Dear Preppers and Survivalists,
The last couple of years, my nephew "Forest" has been working for these United States' ...., and one of his responsibilities is to carry a rifle and pistol for work.
Ha, you thought I was going to tell you? ; - )
|Forest's Patrol Rifle|
The M16/AR-15 series rifle has a flat-top upper receiver, Magpul ACS stock, ACOG sight, a Tango Down pistol grip, and a Magpul handguard with a broomstick vertical foregrip and a flashlight mounted.
The ACOG TA31F sight has an illuminated ranging reticule. Forest also has Magpul MBUS (Magpul Back Up Sights) as backup sights just in case the ACOG fails for some reason.
The flashlight is a (I forgot) with the pressure tape (turns the flashlight on/off) mounted to the broomstick vertical foregrip.
Now, I'm an old school soldier (I had a XM-177E1 style-rifle when I was younger) so I had a few questions about his reasoning behind his rifle.
The Collapsable Stock
Forest likes the Magpul ACS collapsible stock for many reasons. First, the stock locks in two places this keeps it from unexpectedly collapsing. Second, the stock allow him to adjust it to what he is wearing. Body armour - make it shorter; Summer uniform - make it longer; Winter uniform with bulky coat - make it shorter. Plus, a collapsible stock allows for a 'quicker' draw from his vehicle.
I like the ACS stock because it's a lot more comfortable then the old school XM-177E1 collapsible stock.
Forest and I grew up with standard handguards that you would find on the M-16A2 rifle. Since he has become a ..., he has had a chance to use handguards with rails.
Forest likes them because he can mount a flashlight and the broomstick vertical foregrip on his rifle. For his line of work, the vertical foregrip allows him better control of his rifle, and the light ... well, it illuminates the dark.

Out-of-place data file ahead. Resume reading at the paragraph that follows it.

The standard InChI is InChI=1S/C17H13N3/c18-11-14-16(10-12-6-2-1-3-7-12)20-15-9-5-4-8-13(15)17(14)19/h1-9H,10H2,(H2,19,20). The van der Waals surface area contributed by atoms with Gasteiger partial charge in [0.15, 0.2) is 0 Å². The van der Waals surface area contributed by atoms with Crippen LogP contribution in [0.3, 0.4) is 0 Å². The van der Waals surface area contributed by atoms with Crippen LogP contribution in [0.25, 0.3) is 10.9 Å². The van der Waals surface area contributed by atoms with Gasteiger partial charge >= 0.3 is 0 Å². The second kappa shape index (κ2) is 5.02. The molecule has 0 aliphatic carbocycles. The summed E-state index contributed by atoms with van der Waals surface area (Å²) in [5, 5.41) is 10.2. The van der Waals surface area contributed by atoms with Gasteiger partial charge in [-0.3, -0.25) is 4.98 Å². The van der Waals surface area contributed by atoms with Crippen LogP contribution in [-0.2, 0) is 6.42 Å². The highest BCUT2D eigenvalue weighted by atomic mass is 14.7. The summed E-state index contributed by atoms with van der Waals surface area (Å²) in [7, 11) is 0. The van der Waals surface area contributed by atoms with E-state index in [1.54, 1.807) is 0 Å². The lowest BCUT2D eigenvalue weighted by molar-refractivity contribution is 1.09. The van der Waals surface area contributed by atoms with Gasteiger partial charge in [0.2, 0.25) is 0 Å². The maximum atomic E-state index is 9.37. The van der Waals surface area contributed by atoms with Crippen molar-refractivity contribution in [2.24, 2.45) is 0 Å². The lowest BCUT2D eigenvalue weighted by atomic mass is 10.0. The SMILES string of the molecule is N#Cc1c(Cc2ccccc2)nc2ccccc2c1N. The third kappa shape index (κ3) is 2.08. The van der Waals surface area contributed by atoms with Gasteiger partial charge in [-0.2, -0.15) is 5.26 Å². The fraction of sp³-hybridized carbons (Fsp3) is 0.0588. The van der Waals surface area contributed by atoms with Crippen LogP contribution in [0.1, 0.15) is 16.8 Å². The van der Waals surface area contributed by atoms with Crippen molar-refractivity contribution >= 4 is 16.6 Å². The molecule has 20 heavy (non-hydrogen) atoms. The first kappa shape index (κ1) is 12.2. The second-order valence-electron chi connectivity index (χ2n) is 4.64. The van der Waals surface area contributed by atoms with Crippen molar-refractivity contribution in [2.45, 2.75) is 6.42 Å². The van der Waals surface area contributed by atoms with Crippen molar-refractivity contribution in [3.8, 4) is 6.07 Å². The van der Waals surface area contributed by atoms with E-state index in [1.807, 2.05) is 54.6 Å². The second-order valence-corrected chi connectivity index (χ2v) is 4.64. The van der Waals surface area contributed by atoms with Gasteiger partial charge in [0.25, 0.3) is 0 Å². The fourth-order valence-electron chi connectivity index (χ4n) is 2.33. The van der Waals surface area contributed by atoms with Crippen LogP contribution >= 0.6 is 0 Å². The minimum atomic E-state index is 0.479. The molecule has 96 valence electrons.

He also like these handguard because they are more "grippy" then others that he has tried.
I tried the foregrip. As a former Infantryman, I think it would be a pain in the *ss shooting from the prone, but shooting standing, kneeling, or squatting. The broomstick vertical foregrip is kind'a comfortable.
Lastly, he cautioned me about selecting handguards made of aluminum or some other metal. He said they can get hot, if you fire a bunch of rounds.
The Scope and Backup Sights
At about $1.000, the ACOG sight with an illuminated ranging reticule is probably out of range for most preppers, but Forest sees the scope as a necessary cost for work.
So, I am not going to dwell on this too much, but I am going to tell you some of his thoughts.
* The lower priced ACOG scopes are OK.
* A red reticule is better at night, and a green reticule most folks will concentrate on
* When choosing what reticule to purchase, go with what you know. Forest likes crosshairs because he grew up using crosshairs.
Lastly, you have to practice with your scope. Shooting at the ranges; your scope can handle.
We were talking about magazines. He really likes the H&K 416 magazines. They are steel and very rugged, but at $40+ a piece, they are too expensive. He has tried and really likes Magpul Pmags, especially at $15 or less a magazine.
The Pmag is what he carries for work.
We also talked about US military M16 magazines. We decided they are the best for most preppers, inexpensive and plentiful.
|M-4 with a C-MAG 100-round magazine|
Staff Sgt. Leopold Medina, Jr.
Almost lastly, at $150 to $300 a piece, you and your family could buy 15 to 30 USGI 30-round magazine this would give you 450 to 900 rounds loaded, ready to shoot, compared to 100 rounds in the Beta Mag.
Lastly, he also said if the Beta Mag 100-round magazine jambs after the first three or four rounds, you are going to dump (through a magazine change) over 90 rounds of ammo. Ouch
Forest made a couple of good points while we were talking and one of those points stuck with me.
"You need to be great with your basic rifle before you add all these accessories to your rifle. Because all this stuff are just cheaters, they won't make you a better shooter."
Military.com: Kit-Up - AFG, Vertical Grip or No Grip